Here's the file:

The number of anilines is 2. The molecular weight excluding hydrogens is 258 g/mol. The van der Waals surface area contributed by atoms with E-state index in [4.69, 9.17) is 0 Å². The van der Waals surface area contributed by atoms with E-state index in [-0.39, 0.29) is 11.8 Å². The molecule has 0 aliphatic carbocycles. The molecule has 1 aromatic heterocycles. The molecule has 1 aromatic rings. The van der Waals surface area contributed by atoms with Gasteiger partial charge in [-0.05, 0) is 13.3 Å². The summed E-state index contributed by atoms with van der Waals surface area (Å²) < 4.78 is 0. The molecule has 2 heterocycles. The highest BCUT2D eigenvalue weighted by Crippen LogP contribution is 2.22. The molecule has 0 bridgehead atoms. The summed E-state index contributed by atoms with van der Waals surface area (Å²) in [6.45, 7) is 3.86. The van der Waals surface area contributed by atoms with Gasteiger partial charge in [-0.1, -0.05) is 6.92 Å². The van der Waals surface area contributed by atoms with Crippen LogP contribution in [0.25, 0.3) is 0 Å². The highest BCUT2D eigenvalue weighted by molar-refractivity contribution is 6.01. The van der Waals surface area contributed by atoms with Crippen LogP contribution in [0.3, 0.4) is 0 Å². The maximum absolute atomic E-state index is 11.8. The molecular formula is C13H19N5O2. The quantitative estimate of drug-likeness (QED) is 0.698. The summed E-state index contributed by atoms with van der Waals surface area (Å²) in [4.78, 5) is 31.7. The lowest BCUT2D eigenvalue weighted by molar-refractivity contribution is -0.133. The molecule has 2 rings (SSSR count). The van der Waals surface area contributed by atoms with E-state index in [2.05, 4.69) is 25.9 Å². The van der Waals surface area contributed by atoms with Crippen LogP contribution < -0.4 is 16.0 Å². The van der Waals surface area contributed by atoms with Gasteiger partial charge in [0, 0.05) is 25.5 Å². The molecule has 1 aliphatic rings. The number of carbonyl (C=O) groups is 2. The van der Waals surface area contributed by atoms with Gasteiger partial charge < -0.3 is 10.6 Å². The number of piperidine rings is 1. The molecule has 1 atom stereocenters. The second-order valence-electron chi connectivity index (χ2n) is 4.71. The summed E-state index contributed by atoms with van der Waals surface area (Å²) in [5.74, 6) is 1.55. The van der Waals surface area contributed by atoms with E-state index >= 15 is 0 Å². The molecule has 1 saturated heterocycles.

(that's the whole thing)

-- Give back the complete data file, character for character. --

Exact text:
The number of anilines is 2. The molecular weight excluding hydrogens is 258 g/mol. The van der Waals surface area contributed by atoms with E-state index in [4.69, 9.17) is 0 Å². The van der Waals surface area contributed by atoms with E-state index in [-0.39, 0.29) is 11.8 Å². The molecule has 0 aliphatic carbocycles. The molecule has 1 aromatic heterocycles. The molecule has 1 aromatic rings. The van der Waals surface area contributed by atoms with Gasteiger partial charge in [-0.05, 0) is 13.3 Å². The summed E-state index contributed by atoms with van der Waals surface area (Å²) < 4.78 is 0. The molecule has 2 heterocycles. The highest BCUT2D eigenvalue weighted by Crippen LogP contribution is 2.22. The molecule has 0 bridgehead atoms. The summed E-state index contributed by atoms with van der Waals surface area (Å²) in [6.45, 7) is 3.86. The van der Waals surface area contributed by atoms with Gasteiger partial charge in [-0.1, -0.05) is 6.92 Å². The van der Waals surface area contributed by atoms with Crippen LogP contribution in [0.25, 0.3) is 0 Å². The highest BCUT2D eigenvalue weighted by molar-refractivity contribution is 6.01. The van der Waals surface area contributed by atoms with Crippen LogP contribution in [0.3, 0.4) is 0 Å². The maximum absolute atomic E-state index is 11.8. The molecular formula is C13H19N5O2. The quantitative estimate of drug-likeness (QED) is 0.698. The summed E-state index contributed by atoms with van der Waals surface area (Å²) in [4.78, 5) is 31.7. The lowest BCUT2D eigenvalue weighted by molar-refractivity contribution is -0.133. The molecule has 2 rings (SSSR count). The van der Waals surface area contributed by atoms with E-state index in [2.05, 4.69) is 25.9 Å². The van der Waals surface area contributed by atoms with Crippen LogP contribution < -0.4 is 16.0 Å². The van der Waals surface area contributed by atoms with Gasteiger partial charge in [0, 0.05) is 25.5 Å². The molecule has 1 aliphatic rings. The number of carbonyl (C=O) groups is 2. The van der Waals surface area contributed by atoms with Gasteiger partial charge < -0.3 is 10.6 Å². The number of piperidine rings is 1. The molecule has 1 atom stereocenters. The second-order valence-electron chi connectivity index (χ2n) is 4.71. The summed E-state index contributed by atoms with van der Waals surface area (Å²) in [5.74, 6) is 1.55. The van der Waals surface area contributed by atoms with E-state index >= 15 is 0 Å². The molecule has 1 saturated heterocycles.